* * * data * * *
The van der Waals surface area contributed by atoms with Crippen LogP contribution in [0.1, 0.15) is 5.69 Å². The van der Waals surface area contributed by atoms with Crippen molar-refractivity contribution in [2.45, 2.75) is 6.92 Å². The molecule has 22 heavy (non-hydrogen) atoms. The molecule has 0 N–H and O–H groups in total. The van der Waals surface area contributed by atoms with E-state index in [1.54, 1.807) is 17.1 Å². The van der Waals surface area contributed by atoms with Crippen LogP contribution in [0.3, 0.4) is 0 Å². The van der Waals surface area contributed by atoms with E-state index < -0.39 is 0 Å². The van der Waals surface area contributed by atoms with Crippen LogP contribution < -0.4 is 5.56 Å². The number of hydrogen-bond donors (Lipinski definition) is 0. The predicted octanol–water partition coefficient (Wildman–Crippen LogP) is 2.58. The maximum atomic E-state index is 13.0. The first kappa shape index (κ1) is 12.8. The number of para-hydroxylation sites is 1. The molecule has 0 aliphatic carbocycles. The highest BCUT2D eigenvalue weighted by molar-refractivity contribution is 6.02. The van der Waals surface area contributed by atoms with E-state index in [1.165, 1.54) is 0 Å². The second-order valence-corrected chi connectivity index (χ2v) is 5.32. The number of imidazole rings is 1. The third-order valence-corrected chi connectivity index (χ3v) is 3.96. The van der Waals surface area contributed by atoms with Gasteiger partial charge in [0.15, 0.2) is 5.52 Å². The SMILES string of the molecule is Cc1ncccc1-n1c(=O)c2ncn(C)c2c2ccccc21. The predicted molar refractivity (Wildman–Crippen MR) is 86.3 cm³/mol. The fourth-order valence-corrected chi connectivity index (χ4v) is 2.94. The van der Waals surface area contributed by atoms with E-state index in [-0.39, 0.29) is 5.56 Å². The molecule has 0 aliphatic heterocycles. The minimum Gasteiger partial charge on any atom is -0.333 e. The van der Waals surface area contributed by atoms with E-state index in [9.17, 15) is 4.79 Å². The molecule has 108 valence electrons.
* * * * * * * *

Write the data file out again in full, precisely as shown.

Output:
The van der Waals surface area contributed by atoms with Crippen LogP contribution in [0.1, 0.15) is 5.69 Å². The van der Waals surface area contributed by atoms with Crippen molar-refractivity contribution in [2.45, 2.75) is 6.92 Å². The molecule has 22 heavy (non-hydrogen) atoms. The molecule has 0 N–H and O–H groups in total. The van der Waals surface area contributed by atoms with E-state index in [1.54, 1.807) is 17.1 Å². The van der Waals surface area contributed by atoms with Crippen LogP contribution in [0.3, 0.4) is 0 Å². The van der Waals surface area contributed by atoms with E-state index < -0.39 is 0 Å². The van der Waals surface area contributed by atoms with Crippen LogP contribution < -0.4 is 5.56 Å². The number of hydrogen-bond donors (Lipinski definition) is 0. The predicted octanol–water partition coefficient (Wildman–Crippen LogP) is 2.58. The maximum atomic E-state index is 13.0. The first kappa shape index (κ1) is 12.8. The number of para-hydroxylation sites is 1. The molecule has 0 aliphatic carbocycles. The highest BCUT2D eigenvalue weighted by molar-refractivity contribution is 6.02. The van der Waals surface area contributed by atoms with E-state index in [1.165, 1.54) is 0 Å². The second-order valence-corrected chi connectivity index (χ2v) is 5.32. The number of imidazole rings is 1. The third-order valence-corrected chi connectivity index (χ3v) is 3.96. The van der Waals surface area contributed by atoms with Gasteiger partial charge in [0.15, 0.2) is 5.52 Å². The SMILES string of the molecule is Cc1ncccc1-n1c(=O)c2ncn(C)c2c2ccccc21. The predicted molar refractivity (Wildman–Crippen MR) is 86.3 cm³/mol. The fourth-order valence-corrected chi connectivity index (χ4v) is 2.94. The van der Waals surface area contributed by atoms with E-state index in [-0.39, 0.29) is 5.56 Å². The molecule has 0 aliphatic heterocycles. The minimum Gasteiger partial charge on any atom is -0.333 e. The van der Waals surface area contributed by atoms with E-state index in [9.17, 15) is 4.79 Å². The molecule has 108 valence electrons.